Pending Legislation. As fresh water becomes less available, it will become more valuable and will be a driving force for competitive advantage among utilities and government entities. This is likely to result in new legislation to regulate the distribution and use of potable water. For example, the State of California has overcommitted its water supply by eightfold, and new legislation has been implemented to increase water use efficiency and reduce per capita water consumption. Although this legislation currently applies only to urban and agricultural water suppliers, it would be prudent to assume that regulatory agencies will eventually broaden their scope to include the commercial, residential, and institutional sectors. Implementing a water conservation strategy early on can put a health care organization ahead of the curve, and help you avoid some of the costs and operational strains associated with adapting to new regulations.
In addition to the benefits resulting from reduced potable water consumption and decreased reliance on outside suppliers, conscious water management planning may have other positive effects:
Disaster Preparedness. Having a reliable source of water is a critical aspect of continuing operations in the event of an environmental or biological catastrophe.
Economic Savings. Being proactive with water management not only mitigates the burden of complying with new regulations; it also can generate opportunities for savings. Reducing potable water consumption results in lower utility costs, for both water use and generation of sewage.
Sustainability Management Programs. Maintaining newly acquired practices and moving sustainability efforts forward requires a management program—a standardized framework for setting priorities, monitoring progress, and evaluating the overall success of the effort. The Roadmap Consumer Guide offers a side-by-side comparison of available management and rating systems as well as green building certification programs. With the direction provided by a sustainability management plan, health care facilities can move beyond compliance goals and incremental improvements to take part in stewardship opportunities and exhibit leadership.
The U.S. Green Building Council (USGBC) Leadership in Energy and Environmental Design (LEED®) program, along with most other voluntary green building certification programs, includes credits related to water efficiency. See the USGBC website to learn more the LEED rating system. For your convenience, see a summary of available LEED water credits.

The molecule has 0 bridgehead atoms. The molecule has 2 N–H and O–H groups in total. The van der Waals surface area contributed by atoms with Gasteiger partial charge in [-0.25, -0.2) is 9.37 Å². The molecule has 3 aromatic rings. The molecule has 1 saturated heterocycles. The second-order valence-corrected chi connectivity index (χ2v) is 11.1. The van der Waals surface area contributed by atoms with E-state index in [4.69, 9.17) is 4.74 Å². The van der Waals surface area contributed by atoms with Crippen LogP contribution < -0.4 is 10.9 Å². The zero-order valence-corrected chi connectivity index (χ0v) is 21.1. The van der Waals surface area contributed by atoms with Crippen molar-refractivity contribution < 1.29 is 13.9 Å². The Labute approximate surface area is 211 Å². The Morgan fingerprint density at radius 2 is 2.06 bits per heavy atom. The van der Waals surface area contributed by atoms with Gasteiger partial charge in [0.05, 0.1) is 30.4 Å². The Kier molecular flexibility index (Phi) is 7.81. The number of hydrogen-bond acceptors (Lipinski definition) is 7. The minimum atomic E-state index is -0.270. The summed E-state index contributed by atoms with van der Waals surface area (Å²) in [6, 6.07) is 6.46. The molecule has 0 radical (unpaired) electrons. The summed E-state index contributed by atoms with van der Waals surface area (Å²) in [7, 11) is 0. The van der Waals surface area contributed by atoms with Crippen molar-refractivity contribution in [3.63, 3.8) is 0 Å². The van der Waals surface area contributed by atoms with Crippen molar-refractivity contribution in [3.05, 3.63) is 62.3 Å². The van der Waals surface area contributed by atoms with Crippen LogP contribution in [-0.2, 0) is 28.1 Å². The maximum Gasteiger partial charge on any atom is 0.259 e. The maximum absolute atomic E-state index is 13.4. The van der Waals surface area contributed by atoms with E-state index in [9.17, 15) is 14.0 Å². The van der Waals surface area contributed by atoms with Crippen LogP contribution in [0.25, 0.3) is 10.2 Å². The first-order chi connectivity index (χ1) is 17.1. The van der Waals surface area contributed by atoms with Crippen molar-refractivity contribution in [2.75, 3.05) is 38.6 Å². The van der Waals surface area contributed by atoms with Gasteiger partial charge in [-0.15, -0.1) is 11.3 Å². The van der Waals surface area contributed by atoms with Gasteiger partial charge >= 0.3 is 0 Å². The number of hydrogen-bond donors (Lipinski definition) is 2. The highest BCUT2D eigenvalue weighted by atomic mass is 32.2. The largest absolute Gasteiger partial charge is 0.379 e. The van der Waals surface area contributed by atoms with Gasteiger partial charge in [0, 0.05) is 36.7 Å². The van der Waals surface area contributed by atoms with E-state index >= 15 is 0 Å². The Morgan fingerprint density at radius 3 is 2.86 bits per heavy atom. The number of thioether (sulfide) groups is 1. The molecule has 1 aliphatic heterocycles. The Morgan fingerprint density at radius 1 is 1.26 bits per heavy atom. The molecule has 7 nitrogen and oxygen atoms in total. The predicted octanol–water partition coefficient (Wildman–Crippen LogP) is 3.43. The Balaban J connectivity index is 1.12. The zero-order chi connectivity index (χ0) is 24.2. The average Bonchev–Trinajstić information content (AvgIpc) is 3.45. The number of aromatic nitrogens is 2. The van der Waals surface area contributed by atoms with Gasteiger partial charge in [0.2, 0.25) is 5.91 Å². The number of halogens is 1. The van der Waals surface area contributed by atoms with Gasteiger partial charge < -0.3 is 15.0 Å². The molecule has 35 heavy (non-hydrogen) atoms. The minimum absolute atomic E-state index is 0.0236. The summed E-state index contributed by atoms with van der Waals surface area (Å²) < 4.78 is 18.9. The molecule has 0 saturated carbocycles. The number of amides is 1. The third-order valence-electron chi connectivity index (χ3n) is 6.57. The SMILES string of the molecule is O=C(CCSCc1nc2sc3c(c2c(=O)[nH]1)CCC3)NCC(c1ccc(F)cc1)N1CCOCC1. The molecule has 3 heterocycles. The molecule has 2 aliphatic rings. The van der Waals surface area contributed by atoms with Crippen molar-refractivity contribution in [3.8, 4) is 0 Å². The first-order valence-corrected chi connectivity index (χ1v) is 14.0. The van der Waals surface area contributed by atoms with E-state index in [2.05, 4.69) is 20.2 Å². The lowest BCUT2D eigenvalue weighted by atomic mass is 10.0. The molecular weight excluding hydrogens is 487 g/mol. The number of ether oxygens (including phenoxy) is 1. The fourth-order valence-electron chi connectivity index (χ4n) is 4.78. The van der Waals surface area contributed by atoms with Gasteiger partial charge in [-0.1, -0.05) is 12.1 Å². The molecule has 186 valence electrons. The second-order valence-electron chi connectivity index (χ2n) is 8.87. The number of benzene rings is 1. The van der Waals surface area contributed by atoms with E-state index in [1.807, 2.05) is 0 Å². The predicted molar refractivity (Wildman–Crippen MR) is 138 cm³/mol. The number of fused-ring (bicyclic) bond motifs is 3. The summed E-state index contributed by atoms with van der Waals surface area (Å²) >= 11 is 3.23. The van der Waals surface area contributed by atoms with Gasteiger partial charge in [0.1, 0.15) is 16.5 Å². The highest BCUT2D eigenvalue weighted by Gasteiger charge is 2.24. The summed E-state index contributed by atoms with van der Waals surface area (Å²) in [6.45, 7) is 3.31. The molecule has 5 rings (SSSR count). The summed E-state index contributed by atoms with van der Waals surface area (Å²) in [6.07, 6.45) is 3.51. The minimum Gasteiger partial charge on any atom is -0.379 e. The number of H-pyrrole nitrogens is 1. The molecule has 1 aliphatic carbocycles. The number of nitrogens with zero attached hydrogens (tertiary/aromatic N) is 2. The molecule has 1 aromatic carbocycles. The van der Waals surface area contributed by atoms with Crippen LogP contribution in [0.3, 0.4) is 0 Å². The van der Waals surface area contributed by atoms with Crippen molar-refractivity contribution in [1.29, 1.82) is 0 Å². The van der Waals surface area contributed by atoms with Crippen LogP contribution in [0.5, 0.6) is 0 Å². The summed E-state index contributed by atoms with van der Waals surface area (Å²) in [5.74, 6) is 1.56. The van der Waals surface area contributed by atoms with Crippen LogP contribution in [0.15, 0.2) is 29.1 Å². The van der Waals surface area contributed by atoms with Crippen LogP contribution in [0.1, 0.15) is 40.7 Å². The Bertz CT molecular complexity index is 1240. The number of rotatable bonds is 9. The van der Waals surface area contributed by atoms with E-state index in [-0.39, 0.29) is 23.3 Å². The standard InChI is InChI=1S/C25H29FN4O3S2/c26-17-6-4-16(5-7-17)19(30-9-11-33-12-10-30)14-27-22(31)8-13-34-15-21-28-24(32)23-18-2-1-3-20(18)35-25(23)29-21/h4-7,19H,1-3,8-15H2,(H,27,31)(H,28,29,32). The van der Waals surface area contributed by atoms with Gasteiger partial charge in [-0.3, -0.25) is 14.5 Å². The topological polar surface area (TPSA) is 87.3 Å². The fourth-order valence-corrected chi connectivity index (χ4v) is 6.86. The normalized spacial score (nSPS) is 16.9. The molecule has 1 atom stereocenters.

The Roadmap is intended to help facilities identify opportunities for better water management, and strategies are presented for taking advantage of these. Using the Roadmap as a guide, an organization can develop a customized plan for reducing potable water consumption based on its current progress and how aggressively it is able to pursue its sustainability goals.
For easy-to-implement water management projects that make a difference, see the Roadmap's list of Green Light projects for reducing water use.
The Roadmap identifies opportunities for reduction of potable water consumption and explains the strategies involved to achieve those reductions. The site also allows you to customize a plan based on your facility's current progress on sustainability and how aggressively your organization wants to pursue reductions in potable water consumption.
Click on the Roadmap sections below to learn about taking the next steps:
- Information on drivers and barriers for sustainability efforts
- Strategies for building sustainability teams
- Steps for creating a water management planfor your organization
- Strategies for financing sustainability projects
- Performance improvement measures—projects or activities that will help improve your facility's sustainability profile. Information on many PIM pages includes references to case studies and tools for implementing specific projects.
- Green Light projects for water—easily adopted PIMs that can provide meaningful results at low cost